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New report helps stakeholders assess environmental impacts

 

Slurry acidification drastically reduces ammonia emissions, and it’s also a promising technique for the abatement of methane and nitrous oxide emissions. However, to maximize the benefits and avoid certain pitfalls knowledge and common sense must be used.

As Baltic Slurry Acidification is approaching its conclusion several reports will be published. The work of the project is organized into six different work packages, all investigating different aspects of slurry acidification techniques (SATs).

The  newly finished report “Main environmental considerations of slurry acidification”, written by the Estonian Crop Research Institute, is the main output from work package 5. The aim of the report is to provide a literature-based understanding of the environmental effects of slurry acidification. Work package 5 has been responsible for increasing the knowledge concerning the environmental and economic impacts of SATs to build end-user confidence in SATs. The report provides groups such as farmers, advisors and authorities at various levels with the knowledge necessary for assessing the environmental impact of livestock operations.

The environmental effects of implementing slurry acidification should be assessed and accounted for from a variety of perspectives – in addition to emissions, consideration needs to be given to the impacts on soil chemistry and quality. The life cycles of different acidification technologies and their long-term implications on farm management need to be assessed.

Covering a variety of environmental parameters, the report concludes that slurry acidification decreases environmental burdens, largely because it reduces ammonia emissions. In‐house acidification systems reduce ammonia emissions throughout the whole manure management chain and reduce several greenhouse gas emissions, more than the other two types of SATs.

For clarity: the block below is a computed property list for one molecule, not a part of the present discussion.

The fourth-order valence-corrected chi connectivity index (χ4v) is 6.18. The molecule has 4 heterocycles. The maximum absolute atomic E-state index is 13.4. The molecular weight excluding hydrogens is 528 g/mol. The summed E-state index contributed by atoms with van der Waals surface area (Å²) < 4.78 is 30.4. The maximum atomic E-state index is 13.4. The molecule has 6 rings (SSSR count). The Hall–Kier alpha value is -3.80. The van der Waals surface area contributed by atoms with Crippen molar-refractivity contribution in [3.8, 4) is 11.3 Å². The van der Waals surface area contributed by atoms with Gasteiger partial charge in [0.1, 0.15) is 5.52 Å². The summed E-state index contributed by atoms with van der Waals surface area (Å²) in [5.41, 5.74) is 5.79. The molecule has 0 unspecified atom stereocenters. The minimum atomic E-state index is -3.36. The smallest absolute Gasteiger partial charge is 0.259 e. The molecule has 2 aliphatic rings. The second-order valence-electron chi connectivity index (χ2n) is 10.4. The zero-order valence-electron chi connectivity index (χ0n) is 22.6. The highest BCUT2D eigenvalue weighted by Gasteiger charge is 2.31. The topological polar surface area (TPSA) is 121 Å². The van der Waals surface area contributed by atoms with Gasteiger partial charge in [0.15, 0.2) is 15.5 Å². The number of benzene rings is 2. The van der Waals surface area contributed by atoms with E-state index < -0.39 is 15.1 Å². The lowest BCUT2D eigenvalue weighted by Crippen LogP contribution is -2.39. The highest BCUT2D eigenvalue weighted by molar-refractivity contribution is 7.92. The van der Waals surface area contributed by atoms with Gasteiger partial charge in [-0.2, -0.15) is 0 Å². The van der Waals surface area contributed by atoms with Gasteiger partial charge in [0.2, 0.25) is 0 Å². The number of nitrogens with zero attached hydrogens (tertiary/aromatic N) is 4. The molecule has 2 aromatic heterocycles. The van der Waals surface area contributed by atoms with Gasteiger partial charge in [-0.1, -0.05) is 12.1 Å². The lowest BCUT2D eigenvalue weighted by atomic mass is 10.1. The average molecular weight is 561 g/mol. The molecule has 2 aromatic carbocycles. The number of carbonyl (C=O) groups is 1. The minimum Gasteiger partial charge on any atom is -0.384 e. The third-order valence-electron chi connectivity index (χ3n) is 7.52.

According to the report, attention must be paid to the nutrient and pathogen leaching and higher survival of some pathogens, when dealing with SATs. Since the highest risk of pathogen leaching is immediately after slurry application, slurry application should be avoided when rainfall is expected. To reduce the risk of plant root and groundwater contamination by E. coli bacteria, surface application of slurry is recommended. As acidified slurry can be applied on the surface without the risk of ammonia losses, acidification can be also a good method to reduce the risk of contamination by E. coli. Good practical knowledge and common sense must be used in farm management practices to maximize the positive effects of SATs.

On the other hand, regulators need to assume a holistic, multi-dimensional approach across various environmental and policy objectives. Though SATs have the potential to radically reduce ammonia emissions, the abatement of this single pollutant does not provide a sufficient argument for their implementation. Slurry acidification is, however, a promising technique for the abatement of methane and nitrous oxide, too, when optimized over the different stages of the manure management process.

The full report can be accessed here. 

 

 


 

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